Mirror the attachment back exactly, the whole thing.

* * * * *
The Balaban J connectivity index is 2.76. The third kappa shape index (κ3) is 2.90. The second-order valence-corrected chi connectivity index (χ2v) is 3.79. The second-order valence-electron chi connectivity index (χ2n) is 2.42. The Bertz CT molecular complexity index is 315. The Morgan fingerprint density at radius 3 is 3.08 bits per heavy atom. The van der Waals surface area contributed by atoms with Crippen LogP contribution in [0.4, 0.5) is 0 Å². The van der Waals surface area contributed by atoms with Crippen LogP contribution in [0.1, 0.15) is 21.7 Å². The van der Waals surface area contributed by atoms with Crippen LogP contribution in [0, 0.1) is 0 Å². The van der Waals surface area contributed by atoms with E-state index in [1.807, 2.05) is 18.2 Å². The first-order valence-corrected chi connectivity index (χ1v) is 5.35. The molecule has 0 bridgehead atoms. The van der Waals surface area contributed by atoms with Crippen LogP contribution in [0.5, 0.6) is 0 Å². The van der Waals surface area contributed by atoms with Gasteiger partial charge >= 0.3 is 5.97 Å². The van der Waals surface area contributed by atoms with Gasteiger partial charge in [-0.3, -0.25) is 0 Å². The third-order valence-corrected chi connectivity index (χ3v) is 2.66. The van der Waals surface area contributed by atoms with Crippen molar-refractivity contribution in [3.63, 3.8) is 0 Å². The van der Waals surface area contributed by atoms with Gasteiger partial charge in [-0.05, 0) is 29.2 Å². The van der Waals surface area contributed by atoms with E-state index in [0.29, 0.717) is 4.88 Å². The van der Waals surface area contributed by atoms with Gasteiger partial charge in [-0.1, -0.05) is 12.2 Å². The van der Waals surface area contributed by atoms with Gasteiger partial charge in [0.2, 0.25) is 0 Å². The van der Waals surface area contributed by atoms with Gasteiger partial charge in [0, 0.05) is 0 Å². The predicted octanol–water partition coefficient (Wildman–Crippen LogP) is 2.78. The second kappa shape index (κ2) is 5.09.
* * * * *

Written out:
The Balaban J connectivity index is 2.76. The third kappa shape index (κ3) is 2.90. The second-order valence-corrected chi connectivity index (χ2v) is 3.79. The second-order valence-electron chi connectivity index (χ2n) is 2.42. The Bertz CT molecular complexity index is 315. The Morgan fingerprint density at radius 3 is 3.08 bits per heavy atom. The van der Waals surface area contributed by atoms with Crippen LogP contribution in [0.4, 0.5) is 0 Å². The van der Waals surface area contributed by atoms with Crippen LogP contribution in [0.1, 0.15) is 21.7 Å². The van der Waals surface area contributed by atoms with Crippen LogP contribution in [0, 0.1) is 0 Å². The van der Waals surface area contributed by atoms with E-state index in [1.807, 2.05) is 18.2 Å². The first-order valence-corrected chi connectivity index (χ1v) is 5.35. The molecule has 0 bridgehead atoms. The van der Waals surface area contributed by atoms with Crippen LogP contribution in [0.5, 0.6) is 0 Å². The van der Waals surface area contributed by atoms with Gasteiger partial charge >= 0.3 is 5.97 Å². The van der Waals surface area contributed by atoms with Gasteiger partial charge in [-0.3, -0.25) is 0 Å². The third-order valence-corrected chi connectivity index (χ3v) is 2.66. The van der Waals surface area contributed by atoms with Crippen molar-refractivity contribution in [3.63, 3.8) is 0 Å². The van der Waals surface area contributed by atoms with Gasteiger partial charge in [-0.05, 0) is 29.2 Å². The van der Waals surface area contributed by atoms with E-state index in [0.29, 0.717) is 4.88 Å². The van der Waals surface area contributed by atoms with Gasteiger partial charge in [-0.1, -0.05) is 12.2 Å². The van der Waals surface area contributed by atoms with Gasteiger partial charge in [0.2, 0.25) is 0 Å². The van der Waals surface area contributed by atoms with Gasteiger partial charge in [0, 0.05) is 0 Å². The predicted octanol–water partition coefficient (Wildman–Crippen LogP) is 2.78. The second kappa shape index (κ2) is 5.09.